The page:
Photographic Gallery Hippolyte
The photographic artist Tero Puha’s exhibition continues the discussion about male identity, a discussion that for some unknown reason seems to have gained a firm foothold among male photographers. Perhaps male photographers find it easier to use their medium to contemplate the problem than ordinary men do. The problems are, nevertheless, presumably the same as those of ordinary people, as Puha defines them in a few short words: "How are we to live? "
The core of the exhibition is an installation made up of drawings and videoworks, in which a man practises everyday situations in front of a video camera. The videowork brings to mind the old Finnish film in which a thirty-year-old male character practises a situation in which he wants to make an impression on a woman by kneeling and presenting her his business card.
The final section of the set of images in the exhibition is in fact like something from an old Soviet science-fiction film. Hunky young men, who are as white as alabaster. The twin brothers on the invitation at first appear to be identical twins, but when we see the exhibition’s other pictures, we begin to suspect that they are in fact clones.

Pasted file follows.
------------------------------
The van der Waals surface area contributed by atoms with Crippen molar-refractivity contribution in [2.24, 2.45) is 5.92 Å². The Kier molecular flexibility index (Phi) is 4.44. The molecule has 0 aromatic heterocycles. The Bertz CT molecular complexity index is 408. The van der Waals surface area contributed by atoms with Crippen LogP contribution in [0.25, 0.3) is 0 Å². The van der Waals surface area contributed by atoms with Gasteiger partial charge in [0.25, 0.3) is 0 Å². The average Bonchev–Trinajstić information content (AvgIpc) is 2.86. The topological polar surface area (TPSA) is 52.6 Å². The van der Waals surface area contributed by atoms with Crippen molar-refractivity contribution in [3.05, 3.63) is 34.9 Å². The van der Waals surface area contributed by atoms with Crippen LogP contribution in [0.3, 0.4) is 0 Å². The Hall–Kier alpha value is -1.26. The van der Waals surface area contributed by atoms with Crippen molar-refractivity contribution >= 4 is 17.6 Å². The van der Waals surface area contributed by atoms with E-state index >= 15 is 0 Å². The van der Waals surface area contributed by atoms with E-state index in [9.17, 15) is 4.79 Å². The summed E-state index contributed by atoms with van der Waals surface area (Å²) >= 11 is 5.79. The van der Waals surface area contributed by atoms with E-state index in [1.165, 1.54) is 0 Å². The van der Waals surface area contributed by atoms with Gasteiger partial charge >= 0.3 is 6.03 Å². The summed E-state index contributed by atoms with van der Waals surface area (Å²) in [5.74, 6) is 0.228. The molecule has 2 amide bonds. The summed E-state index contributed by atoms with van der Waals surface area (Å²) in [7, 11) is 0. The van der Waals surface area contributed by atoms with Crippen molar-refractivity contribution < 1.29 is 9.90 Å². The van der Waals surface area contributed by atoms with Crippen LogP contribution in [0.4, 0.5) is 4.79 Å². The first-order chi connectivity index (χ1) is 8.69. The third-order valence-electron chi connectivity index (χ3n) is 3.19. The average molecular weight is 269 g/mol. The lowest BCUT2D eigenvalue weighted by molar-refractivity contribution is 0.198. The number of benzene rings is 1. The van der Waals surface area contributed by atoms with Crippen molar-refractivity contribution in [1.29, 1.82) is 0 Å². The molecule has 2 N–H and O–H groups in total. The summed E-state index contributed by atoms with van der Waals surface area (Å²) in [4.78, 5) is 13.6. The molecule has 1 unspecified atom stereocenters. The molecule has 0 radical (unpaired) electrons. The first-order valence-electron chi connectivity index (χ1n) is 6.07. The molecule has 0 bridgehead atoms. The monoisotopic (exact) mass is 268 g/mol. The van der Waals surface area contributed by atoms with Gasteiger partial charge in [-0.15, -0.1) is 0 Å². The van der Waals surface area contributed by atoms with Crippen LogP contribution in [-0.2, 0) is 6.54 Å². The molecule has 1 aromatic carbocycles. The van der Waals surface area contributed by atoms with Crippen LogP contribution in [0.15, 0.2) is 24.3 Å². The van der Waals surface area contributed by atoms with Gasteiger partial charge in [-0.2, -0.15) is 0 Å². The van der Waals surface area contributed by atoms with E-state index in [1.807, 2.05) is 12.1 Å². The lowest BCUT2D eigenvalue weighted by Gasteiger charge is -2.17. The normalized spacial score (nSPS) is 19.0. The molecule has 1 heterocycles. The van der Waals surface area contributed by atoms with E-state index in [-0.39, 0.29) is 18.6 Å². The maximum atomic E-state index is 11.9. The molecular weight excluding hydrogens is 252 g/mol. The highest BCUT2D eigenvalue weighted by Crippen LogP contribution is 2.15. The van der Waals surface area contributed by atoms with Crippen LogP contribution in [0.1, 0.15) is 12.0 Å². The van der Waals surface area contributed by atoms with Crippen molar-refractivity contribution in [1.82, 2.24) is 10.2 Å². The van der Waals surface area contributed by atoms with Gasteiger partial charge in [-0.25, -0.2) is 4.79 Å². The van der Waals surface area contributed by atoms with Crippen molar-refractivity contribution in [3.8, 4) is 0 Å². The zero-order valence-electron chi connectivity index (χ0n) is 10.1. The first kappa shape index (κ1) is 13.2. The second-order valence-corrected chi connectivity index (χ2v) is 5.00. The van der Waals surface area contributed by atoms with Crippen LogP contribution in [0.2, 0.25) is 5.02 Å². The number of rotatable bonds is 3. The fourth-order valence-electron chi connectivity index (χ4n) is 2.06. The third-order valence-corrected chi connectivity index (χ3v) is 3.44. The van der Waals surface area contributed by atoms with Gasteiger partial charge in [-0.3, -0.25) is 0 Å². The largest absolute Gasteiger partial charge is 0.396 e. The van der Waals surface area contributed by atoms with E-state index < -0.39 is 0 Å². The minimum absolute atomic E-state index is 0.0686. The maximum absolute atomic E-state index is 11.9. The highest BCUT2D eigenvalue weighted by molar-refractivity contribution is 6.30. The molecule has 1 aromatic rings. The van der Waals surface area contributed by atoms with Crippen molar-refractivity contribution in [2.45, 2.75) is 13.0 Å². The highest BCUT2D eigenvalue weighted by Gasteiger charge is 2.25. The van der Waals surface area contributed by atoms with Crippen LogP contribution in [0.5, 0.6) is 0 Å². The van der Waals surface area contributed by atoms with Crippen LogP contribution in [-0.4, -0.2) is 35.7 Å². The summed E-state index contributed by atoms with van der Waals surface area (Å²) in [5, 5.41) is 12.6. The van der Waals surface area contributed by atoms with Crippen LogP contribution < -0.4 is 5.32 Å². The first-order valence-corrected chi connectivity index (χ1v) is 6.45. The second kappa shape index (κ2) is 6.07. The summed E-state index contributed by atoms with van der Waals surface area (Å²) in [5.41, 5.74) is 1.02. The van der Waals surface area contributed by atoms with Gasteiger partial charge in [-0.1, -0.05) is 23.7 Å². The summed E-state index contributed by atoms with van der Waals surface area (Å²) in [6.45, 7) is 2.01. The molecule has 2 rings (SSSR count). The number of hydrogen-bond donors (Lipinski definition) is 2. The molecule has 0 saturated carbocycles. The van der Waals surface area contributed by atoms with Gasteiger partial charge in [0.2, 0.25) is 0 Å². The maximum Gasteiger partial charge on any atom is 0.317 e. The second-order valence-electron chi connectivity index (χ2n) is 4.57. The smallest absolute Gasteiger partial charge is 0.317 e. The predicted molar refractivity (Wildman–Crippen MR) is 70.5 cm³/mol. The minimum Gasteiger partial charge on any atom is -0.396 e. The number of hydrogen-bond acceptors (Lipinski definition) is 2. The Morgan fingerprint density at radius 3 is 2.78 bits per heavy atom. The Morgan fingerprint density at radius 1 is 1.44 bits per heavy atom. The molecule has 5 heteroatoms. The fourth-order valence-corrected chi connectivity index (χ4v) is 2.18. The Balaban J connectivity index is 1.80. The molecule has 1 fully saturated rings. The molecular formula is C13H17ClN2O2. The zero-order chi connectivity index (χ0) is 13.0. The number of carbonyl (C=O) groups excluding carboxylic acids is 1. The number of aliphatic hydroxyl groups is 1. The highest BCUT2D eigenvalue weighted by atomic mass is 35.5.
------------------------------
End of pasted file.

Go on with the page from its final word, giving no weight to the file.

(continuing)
In these images Puha does indeed subtly develop the idea from twins to clones, and on to the various artificial, non-organic methods by which people are now created, at least on a fictive level. It is only a matter of time before they become commonplace.
For now, however, the problems of duplicating people take us back to Puha’s video installation and to a variant on Shakespeare: To be or not to be, and how.
DOUBLE WHITE SINGLE MAN
ANNE ROUHIANEN / HELSINGIN SANOMAT 4.12.2005